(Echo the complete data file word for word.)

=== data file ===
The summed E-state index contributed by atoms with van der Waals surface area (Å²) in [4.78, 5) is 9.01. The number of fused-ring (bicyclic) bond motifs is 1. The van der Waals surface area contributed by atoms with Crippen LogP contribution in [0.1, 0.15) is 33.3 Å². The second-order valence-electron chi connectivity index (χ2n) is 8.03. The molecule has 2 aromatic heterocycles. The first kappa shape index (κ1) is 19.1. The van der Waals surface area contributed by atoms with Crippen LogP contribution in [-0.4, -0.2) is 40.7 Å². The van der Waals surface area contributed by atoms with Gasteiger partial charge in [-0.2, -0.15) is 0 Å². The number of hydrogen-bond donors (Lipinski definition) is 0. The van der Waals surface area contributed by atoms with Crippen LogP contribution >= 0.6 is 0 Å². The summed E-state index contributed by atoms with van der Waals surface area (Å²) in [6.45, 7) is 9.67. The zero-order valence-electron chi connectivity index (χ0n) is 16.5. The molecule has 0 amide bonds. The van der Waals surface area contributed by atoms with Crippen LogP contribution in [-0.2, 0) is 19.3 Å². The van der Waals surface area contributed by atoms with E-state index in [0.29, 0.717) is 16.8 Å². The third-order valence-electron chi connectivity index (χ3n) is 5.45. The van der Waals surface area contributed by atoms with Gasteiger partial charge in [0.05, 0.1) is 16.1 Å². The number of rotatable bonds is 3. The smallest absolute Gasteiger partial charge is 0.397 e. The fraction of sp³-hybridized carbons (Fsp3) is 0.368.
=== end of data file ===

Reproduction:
The summed E-state index contributed by atoms with van der Waals surface area (Å²) in [4.78, 5) is 9.01. The number of fused-ring (bicyclic) bond motifs is 1. The van der Waals surface area contributed by atoms with Crippen LogP contribution in [0.1, 0.15) is 33.3 Å². The second-order valence-electron chi connectivity index (χ2n) is 8.03. The molecule has 2 aromatic heterocycles. The first kappa shape index (κ1) is 19.1. The van der Waals surface area contributed by atoms with Crippen LogP contribution in [-0.4, -0.2) is 40.7 Å². The van der Waals surface area contributed by atoms with Gasteiger partial charge in [-0.2, -0.15) is 0 Å². The number of hydrogen-bond donors (Lipinski definition) is 0. The van der Waals surface area contributed by atoms with Crippen LogP contribution >= 0.6 is 0 Å². The summed E-state index contributed by atoms with van der Waals surface area (Å²) in [6.45, 7) is 9.67. The zero-order valence-electron chi connectivity index (χ0n) is 16.5. The molecule has 0 amide bonds. The van der Waals surface area contributed by atoms with Crippen LogP contribution in [-0.2, 0) is 19.3 Å². The van der Waals surface area contributed by atoms with E-state index in [0.29, 0.717) is 16.8 Å². The third-order valence-electron chi connectivity index (χ3n) is 5.45. The van der Waals surface area contributed by atoms with Gasteiger partial charge in [0.05, 0.1) is 16.1 Å². The number of rotatable bonds is 3. The smallest absolute Gasteiger partial charge is 0.397 e. The fraction of sp³-hybridized carbons (Fsp3) is 0.368.